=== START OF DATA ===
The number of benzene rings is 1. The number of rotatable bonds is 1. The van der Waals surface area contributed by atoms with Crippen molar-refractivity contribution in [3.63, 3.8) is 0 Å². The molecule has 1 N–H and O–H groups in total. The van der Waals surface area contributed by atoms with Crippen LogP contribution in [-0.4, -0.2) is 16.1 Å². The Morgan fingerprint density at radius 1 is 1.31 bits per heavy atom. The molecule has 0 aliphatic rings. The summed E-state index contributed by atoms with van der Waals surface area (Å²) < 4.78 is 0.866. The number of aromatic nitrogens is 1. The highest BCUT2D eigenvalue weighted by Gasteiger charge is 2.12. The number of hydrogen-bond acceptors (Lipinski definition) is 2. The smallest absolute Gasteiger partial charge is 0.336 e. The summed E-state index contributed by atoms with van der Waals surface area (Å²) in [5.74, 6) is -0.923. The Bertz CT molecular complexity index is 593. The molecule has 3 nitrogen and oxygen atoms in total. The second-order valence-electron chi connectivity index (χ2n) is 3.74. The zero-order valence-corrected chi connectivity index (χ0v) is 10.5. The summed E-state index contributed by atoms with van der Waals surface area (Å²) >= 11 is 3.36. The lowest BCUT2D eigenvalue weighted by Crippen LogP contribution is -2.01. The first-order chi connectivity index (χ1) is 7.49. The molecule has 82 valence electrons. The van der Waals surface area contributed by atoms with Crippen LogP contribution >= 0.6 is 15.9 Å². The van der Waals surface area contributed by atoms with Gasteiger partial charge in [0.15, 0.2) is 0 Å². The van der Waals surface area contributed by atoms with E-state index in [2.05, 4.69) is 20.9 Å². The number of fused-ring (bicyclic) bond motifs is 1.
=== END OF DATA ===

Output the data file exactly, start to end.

The number of benzene rings is 1. The number of rotatable bonds is 1. The van der Waals surface area contributed by atoms with Crippen molar-refractivity contribution in [3.63, 3.8) is 0 Å². The molecule has 1 N–H and O–H groups in total. The van der Waals surface area contributed by atoms with Crippen LogP contribution in [-0.4, -0.2) is 16.1 Å². The Morgan fingerprint density at radius 1 is 1.31 bits per heavy atom. The molecule has 0 aliphatic rings. The summed E-state index contributed by atoms with van der Waals surface area (Å²) < 4.78 is 0.866. The number of aromatic nitrogens is 1. The highest BCUT2D eigenvalue weighted by Gasteiger charge is 2.12. The number of hydrogen-bond acceptors (Lipinski definition) is 2. The smallest absolute Gasteiger partial charge is 0.336 e. The summed E-state index contributed by atoms with van der Waals surface area (Å²) in [5.74, 6) is -0.923. The Bertz CT molecular complexity index is 593. The molecule has 3 nitrogen and oxygen atoms in total. The second-order valence-electron chi connectivity index (χ2n) is 3.74. The zero-order valence-corrected chi connectivity index (χ0v) is 10.5. The summed E-state index contributed by atoms with van der Waals surface area (Å²) >= 11 is 3.36. The lowest BCUT2D eigenvalue weighted by Crippen LogP contribution is -2.01. The first-order chi connectivity index (χ1) is 7.49. The molecule has 82 valence electrons. The van der Waals surface area contributed by atoms with Crippen LogP contribution >= 0.6 is 15.9 Å². The van der Waals surface area contributed by atoms with Gasteiger partial charge in [0.15, 0.2) is 0 Å². The van der Waals surface area contributed by atoms with E-state index in [2.05, 4.69) is 20.9 Å². The number of fused-ring (bicyclic) bond motifs is 1.